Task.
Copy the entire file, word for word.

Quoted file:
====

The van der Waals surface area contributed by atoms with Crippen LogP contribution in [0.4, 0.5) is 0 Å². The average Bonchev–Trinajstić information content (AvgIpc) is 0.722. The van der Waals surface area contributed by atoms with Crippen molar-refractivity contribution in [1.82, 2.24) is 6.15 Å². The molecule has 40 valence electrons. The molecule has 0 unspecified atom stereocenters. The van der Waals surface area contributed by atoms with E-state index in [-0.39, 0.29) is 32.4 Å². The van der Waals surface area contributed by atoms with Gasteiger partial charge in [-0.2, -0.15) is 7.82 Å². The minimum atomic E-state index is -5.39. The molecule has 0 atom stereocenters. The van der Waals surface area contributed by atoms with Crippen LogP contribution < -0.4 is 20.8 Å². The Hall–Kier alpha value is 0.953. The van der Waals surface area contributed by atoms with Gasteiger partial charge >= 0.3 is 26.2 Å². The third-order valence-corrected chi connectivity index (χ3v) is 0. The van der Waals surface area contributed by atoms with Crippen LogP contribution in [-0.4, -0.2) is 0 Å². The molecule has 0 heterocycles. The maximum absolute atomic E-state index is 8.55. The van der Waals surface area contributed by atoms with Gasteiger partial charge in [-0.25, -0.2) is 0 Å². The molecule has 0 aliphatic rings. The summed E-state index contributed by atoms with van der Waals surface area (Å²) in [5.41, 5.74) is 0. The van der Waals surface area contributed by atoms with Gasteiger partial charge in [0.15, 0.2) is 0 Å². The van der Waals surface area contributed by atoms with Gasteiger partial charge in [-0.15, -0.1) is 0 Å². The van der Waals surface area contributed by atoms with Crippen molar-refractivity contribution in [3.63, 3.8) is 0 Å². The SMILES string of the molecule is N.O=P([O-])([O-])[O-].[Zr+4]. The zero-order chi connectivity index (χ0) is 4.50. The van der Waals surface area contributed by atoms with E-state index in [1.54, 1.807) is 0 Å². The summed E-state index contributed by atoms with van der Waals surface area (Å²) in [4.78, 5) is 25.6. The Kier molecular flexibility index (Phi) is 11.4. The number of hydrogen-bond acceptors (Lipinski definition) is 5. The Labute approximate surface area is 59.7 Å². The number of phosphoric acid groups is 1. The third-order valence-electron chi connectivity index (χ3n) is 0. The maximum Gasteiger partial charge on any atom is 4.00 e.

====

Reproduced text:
The van der Waals surface area contributed by atoms with Crippen LogP contribution in [0.4, 0.5) is 0 Å². The average Bonchev–Trinajstić information content (AvgIpc) is 0.722. The van der Waals surface area contributed by atoms with Crippen molar-refractivity contribution in [1.82, 2.24) is 6.15 Å². The molecule has 40 valence electrons. The molecule has 0 unspecified atom stereocenters. The van der Waals surface area contributed by atoms with E-state index in [-0.39, 0.29) is 32.4 Å². The van der Waals surface area contributed by atoms with Gasteiger partial charge in [-0.2, -0.15) is 7.82 Å². The minimum atomic E-state index is -5.39. The molecule has 0 atom stereocenters. The van der Waals surface area contributed by atoms with Crippen LogP contribution < -0.4 is 20.8 Å². The Hall–Kier alpha value is 0.953. The van der Waals surface area contributed by atoms with Gasteiger partial charge >= 0.3 is 26.2 Å². The third-order valence-corrected chi connectivity index (χ3v) is 0. The van der Waals surface area contributed by atoms with Crippen LogP contribution in [-0.4, -0.2) is 0 Å². The molecule has 0 heterocycles. The maximum absolute atomic E-state index is 8.55. The van der Waals surface area contributed by atoms with Gasteiger partial charge in [-0.25, -0.2) is 0 Å². The molecule has 0 aliphatic rings. The summed E-state index contributed by atoms with van der Waals surface area (Å²) in [5.41, 5.74) is 0. The van der Waals surface area contributed by atoms with Gasteiger partial charge in [0.15, 0.2) is 0 Å². The van der Waals surface area contributed by atoms with Gasteiger partial charge in [-0.15, -0.1) is 0 Å². The van der Waals surface area contributed by atoms with Crippen molar-refractivity contribution in [3.63, 3.8) is 0 Å². The SMILES string of the molecule is N.O=P([O-])([O-])[O-].[Zr+4]. The zero-order chi connectivity index (χ0) is 4.50. The van der Waals surface area contributed by atoms with E-state index in [1.54, 1.807) is 0 Å². The summed E-state index contributed by atoms with van der Waals surface area (Å²) in [4.78, 5) is 25.6. The Kier molecular flexibility index (Phi) is 11.4. The number of hydrogen-bond acceptors (Lipinski definition) is 5. The Labute approximate surface area is 59.7 Å². The number of phosphoric acid groups is 1. The third-order valence-electron chi connectivity index (χ3n) is 0. The maximum Gasteiger partial charge on any atom is 4.00 e.